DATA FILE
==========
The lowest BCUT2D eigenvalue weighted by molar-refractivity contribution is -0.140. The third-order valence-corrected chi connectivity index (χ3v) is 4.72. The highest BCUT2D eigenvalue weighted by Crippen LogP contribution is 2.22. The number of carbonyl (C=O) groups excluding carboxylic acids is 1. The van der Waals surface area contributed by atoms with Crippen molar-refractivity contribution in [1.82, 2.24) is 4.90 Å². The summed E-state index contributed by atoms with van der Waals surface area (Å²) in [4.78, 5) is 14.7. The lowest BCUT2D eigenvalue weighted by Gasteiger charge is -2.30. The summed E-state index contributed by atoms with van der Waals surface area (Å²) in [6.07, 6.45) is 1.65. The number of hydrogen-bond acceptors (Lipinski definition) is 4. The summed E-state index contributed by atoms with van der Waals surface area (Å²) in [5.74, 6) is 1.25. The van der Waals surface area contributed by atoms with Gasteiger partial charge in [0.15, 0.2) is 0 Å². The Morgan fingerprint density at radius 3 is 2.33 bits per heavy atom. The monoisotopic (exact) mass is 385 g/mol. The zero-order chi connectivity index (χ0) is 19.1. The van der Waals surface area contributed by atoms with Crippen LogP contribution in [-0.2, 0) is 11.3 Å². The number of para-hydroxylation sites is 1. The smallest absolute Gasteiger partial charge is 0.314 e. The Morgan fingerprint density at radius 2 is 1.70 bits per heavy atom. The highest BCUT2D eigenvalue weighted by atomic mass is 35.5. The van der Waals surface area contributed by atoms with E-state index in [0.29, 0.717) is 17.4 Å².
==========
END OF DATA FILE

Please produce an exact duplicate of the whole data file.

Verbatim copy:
The lowest BCUT2D eigenvalue weighted by molar-refractivity contribution is -0.140. The third-order valence-corrected chi connectivity index (χ3v) is 4.72. The highest BCUT2D eigenvalue weighted by Crippen LogP contribution is 2.22. The number of carbonyl (C=O) groups excluding carboxylic acids is 1. The van der Waals surface area contributed by atoms with Crippen molar-refractivity contribution in [1.82, 2.24) is 4.90 Å². The summed E-state index contributed by atoms with van der Waals surface area (Å²) in [4.78, 5) is 14.7. The lowest BCUT2D eigenvalue weighted by Gasteiger charge is -2.30. The summed E-state index contributed by atoms with van der Waals surface area (Å²) in [6.07, 6.45) is 1.65. The number of hydrogen-bond acceptors (Lipinski definition) is 4. The summed E-state index contributed by atoms with van der Waals surface area (Å²) in [5.74, 6) is 1.25. The van der Waals surface area contributed by atoms with Gasteiger partial charge in [0.15, 0.2) is 0 Å². The Morgan fingerprint density at radius 3 is 2.33 bits per heavy atom. The monoisotopic (exact) mass is 385 g/mol. The zero-order chi connectivity index (χ0) is 19.1. The van der Waals surface area contributed by atoms with Crippen LogP contribution in [-0.2, 0) is 11.3 Å². The number of para-hydroxylation sites is 1. The smallest absolute Gasteiger partial charge is 0.314 e. The Morgan fingerprint density at radius 2 is 1.70 bits per heavy atom. The highest BCUT2D eigenvalue weighted by atomic mass is 35.5. The van der Waals surface area contributed by atoms with E-state index in [0.29, 0.717) is 17.4 Å².